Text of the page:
There are no active ads.

Advertisement

The first full-scale Hyperloop track will be built next year

by Brandon Russell | February 27, 2015February 27, 2015 9:00 pm PDT

hyperloop-pod

It’ll be years until Elon Musk’s Hyperloop vision is realized, but one startup could build a five mile track as early as next year. Hyperloop Transportation Technologies (HTT), a crowdsourced team of geniuses, says it will build the real thing along a five-mile plot of land in Quay Valley, which sits at about the halfway point along Interstate 5 between San Francisco and Los Angeles. The company expects to put upwards of $100 million into the project, which it’s hoping to raise later this year.

Musk’s original vision for Hyperloop is to connect the 400-mile stretch between San Francisco and Los Angeles, so HTT’s project will obviously fall well short of that. But this isn’t some proof of concept, or just some fancy scale model, the company said.

“It’s not a test track,” HTT CEO Dirk Ahlborn told Wired.

HTT’s main goal in building the track is to investigate the more practical elements of the Hyperloop design, like boarding procedures and pod design. Eventually the company hopes to build a longer track, which will give HTT an idea of whether or not Hyperloop is even feasible. If so, the technology could potentially travel at up to 800 mph, which would shuttle people back and forth between the two major California cities in just half an hour; driving takes about eight hours, while flying clocks in at around 60 minutes.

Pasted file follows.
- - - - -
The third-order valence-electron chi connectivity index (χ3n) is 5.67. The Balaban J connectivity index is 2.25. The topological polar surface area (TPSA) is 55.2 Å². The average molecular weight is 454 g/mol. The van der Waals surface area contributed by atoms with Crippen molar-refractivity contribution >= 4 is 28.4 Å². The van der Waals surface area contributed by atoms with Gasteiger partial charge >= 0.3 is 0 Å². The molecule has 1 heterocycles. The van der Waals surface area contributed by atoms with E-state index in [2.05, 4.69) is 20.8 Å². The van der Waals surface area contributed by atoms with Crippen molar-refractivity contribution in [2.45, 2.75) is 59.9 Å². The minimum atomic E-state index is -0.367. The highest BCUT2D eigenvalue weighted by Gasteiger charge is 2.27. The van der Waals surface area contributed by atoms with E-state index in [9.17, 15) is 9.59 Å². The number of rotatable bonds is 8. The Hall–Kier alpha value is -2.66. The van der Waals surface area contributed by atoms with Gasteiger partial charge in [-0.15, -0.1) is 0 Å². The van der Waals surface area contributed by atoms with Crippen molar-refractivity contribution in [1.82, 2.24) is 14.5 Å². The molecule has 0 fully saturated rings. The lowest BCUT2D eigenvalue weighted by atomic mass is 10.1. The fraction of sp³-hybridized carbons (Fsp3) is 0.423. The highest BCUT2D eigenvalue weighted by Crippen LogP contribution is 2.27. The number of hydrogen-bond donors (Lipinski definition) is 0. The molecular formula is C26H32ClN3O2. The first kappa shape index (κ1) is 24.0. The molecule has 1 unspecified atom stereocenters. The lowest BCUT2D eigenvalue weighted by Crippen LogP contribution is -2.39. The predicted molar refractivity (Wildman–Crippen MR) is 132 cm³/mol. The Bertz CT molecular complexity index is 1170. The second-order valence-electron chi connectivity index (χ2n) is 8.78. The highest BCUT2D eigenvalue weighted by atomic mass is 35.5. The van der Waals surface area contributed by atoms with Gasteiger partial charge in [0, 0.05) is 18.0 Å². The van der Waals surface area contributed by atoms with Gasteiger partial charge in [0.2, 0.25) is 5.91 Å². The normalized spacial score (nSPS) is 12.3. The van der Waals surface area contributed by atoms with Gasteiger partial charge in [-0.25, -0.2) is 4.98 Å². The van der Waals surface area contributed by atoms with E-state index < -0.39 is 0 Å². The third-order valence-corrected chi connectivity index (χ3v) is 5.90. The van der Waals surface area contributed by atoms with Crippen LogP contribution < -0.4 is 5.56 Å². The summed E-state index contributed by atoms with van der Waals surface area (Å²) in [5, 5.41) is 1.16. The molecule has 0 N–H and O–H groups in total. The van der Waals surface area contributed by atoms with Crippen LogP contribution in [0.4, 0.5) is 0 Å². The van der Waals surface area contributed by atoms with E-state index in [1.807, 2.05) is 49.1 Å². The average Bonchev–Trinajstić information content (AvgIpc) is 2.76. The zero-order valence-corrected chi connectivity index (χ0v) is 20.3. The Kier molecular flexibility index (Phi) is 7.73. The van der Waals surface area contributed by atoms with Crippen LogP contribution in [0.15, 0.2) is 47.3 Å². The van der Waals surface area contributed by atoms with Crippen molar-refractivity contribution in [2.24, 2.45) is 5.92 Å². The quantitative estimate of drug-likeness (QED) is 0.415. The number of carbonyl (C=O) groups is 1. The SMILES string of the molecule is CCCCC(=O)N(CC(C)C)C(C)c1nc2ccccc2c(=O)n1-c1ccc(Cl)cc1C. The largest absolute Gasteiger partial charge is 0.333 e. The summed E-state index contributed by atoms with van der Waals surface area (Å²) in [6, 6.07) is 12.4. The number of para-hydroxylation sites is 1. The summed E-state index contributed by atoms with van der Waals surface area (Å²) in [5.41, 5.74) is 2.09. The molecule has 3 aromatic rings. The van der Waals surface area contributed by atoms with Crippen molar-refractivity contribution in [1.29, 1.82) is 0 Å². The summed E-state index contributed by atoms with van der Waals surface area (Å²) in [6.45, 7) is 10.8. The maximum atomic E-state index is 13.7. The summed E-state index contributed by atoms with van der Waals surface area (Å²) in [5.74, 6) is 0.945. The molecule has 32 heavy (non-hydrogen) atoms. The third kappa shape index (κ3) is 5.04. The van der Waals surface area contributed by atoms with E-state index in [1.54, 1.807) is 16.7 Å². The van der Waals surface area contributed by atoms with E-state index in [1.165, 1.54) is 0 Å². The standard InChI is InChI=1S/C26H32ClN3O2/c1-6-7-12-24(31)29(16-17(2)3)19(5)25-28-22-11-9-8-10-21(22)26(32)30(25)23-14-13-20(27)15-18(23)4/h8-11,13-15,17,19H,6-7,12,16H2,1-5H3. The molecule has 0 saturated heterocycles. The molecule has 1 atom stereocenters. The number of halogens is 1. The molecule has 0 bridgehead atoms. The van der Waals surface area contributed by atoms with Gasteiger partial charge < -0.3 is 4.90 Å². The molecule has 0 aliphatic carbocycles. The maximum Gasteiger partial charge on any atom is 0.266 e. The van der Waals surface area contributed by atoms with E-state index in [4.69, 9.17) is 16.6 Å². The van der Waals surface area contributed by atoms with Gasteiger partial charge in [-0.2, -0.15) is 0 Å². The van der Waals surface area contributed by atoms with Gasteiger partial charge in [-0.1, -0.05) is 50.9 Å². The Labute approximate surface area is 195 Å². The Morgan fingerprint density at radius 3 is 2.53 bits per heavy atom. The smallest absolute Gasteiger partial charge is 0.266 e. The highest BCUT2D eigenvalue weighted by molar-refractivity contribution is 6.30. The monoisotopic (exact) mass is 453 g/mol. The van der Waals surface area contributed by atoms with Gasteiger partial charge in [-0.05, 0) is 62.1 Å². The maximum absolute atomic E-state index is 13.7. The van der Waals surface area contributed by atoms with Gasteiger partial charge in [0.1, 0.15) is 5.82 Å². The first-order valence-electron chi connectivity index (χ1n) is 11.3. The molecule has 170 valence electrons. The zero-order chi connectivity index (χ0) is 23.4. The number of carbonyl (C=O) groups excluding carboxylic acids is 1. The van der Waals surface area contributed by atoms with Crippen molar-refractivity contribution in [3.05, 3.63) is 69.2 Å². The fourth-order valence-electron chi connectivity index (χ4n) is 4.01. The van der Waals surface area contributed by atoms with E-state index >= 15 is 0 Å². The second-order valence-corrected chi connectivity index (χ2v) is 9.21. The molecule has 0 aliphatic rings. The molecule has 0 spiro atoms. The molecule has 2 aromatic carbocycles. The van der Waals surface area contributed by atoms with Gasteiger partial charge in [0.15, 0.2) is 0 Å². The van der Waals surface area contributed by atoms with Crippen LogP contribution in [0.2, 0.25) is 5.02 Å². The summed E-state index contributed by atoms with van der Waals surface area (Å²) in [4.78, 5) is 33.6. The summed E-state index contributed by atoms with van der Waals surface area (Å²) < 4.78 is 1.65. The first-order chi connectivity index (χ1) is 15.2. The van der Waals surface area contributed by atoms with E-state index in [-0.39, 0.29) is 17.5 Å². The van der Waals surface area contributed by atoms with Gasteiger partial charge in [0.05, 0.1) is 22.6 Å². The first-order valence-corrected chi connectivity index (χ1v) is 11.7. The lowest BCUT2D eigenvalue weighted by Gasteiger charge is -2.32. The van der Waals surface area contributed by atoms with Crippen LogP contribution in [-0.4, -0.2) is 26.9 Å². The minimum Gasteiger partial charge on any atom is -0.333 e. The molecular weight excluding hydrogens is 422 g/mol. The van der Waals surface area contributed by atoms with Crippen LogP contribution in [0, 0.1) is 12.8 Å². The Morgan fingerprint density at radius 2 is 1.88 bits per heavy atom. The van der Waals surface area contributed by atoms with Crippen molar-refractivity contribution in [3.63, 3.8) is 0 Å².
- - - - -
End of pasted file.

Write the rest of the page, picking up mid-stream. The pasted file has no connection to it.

Last month, Elon Musk said he plans on building his own Hyperloop test track in Texas, so it seems there is a kind of space race to see who can test the technology out first. The different between HTT and Musk, however, is that the Tesla-owning billionaire has seemingly unlimited funds, and, well, he actually created the technology to begin with. HTT is comprised of about 200 engineers who spend their free time contributing to the project, so there’s definitely plenty of brain power surrounding the project.

Getting the project up and running by next year is insanely ambitious, but the pieces are lining up. With proper funding, and Quay Valley as the track’s site, HTT just might make it happen. For now, we’ll consider this to be more fantasy than reality.

Wired

Brandon Russell

Brandon Russell enjoys writing about technology and entertainment. When he's not watching Back to the Future, you can find him on a hike or watching...

Advertisement

Advertisement

Advertisement